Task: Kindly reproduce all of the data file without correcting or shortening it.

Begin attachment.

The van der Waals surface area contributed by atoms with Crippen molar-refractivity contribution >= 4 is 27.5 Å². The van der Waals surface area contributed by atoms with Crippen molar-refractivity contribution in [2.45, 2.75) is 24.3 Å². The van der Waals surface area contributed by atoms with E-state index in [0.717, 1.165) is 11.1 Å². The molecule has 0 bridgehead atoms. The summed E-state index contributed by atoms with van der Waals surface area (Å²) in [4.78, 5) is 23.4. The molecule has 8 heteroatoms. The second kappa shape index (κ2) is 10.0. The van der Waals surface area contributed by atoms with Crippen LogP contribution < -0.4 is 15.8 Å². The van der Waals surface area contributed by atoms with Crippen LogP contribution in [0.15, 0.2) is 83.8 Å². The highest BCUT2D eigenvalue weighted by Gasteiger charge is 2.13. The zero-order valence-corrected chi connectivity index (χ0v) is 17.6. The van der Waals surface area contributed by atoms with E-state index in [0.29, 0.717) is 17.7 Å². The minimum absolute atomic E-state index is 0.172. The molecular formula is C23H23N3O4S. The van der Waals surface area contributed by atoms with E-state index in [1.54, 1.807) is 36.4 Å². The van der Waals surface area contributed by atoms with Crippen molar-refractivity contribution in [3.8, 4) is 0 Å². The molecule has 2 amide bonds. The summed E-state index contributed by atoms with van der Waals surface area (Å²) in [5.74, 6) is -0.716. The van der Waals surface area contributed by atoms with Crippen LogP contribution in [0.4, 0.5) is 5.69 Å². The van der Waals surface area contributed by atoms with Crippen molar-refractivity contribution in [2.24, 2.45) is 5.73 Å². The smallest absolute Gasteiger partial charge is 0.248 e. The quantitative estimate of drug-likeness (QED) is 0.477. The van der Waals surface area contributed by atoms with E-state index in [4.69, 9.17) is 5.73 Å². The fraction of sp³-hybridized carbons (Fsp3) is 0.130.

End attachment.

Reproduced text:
The van der Waals surface area contributed by atoms with Crippen molar-refractivity contribution >= 4 is 27.5 Å². The van der Waals surface area contributed by atoms with Crippen molar-refractivity contribution in [2.45, 2.75) is 24.3 Å². The van der Waals surface area contributed by atoms with E-state index in [0.717, 1.165) is 11.1 Å². The molecule has 0 bridgehead atoms. The summed E-state index contributed by atoms with van der Waals surface area (Å²) in [4.78, 5) is 23.4. The molecule has 8 heteroatoms. The second kappa shape index (κ2) is 10.0. The van der Waals surface area contributed by atoms with Crippen LogP contribution < -0.4 is 15.8 Å². The van der Waals surface area contributed by atoms with Crippen LogP contribution in [0.15, 0.2) is 83.8 Å². The highest BCUT2D eigenvalue weighted by Gasteiger charge is 2.13. The zero-order valence-corrected chi connectivity index (χ0v) is 17.6. The van der Waals surface area contributed by atoms with E-state index in [0.29, 0.717) is 17.7 Å². The minimum absolute atomic E-state index is 0.172. The molecular formula is C23H23N3O4S. The van der Waals surface area contributed by atoms with E-state index in [1.54, 1.807) is 36.4 Å². The van der Waals surface area contributed by atoms with Crippen molar-refractivity contribution in [3.8, 4) is 0 Å². The molecule has 2 amide bonds. The summed E-state index contributed by atoms with van der Waals surface area (Å²) in [5.74, 6) is -0.716. The van der Waals surface area contributed by atoms with Crippen LogP contribution in [0.4, 0.5) is 5.69 Å². The van der Waals surface area contributed by atoms with Crippen molar-refractivity contribution in [2.24, 2.45) is 5.73 Å². The smallest absolute Gasteiger partial charge is 0.248 e. The quantitative estimate of drug-likeness (QED) is 0.477. The van der Waals surface area contributed by atoms with E-state index in [4.69, 9.17) is 5.73 Å². The fraction of sp³-hybridized carbons (Fsp3) is 0.130.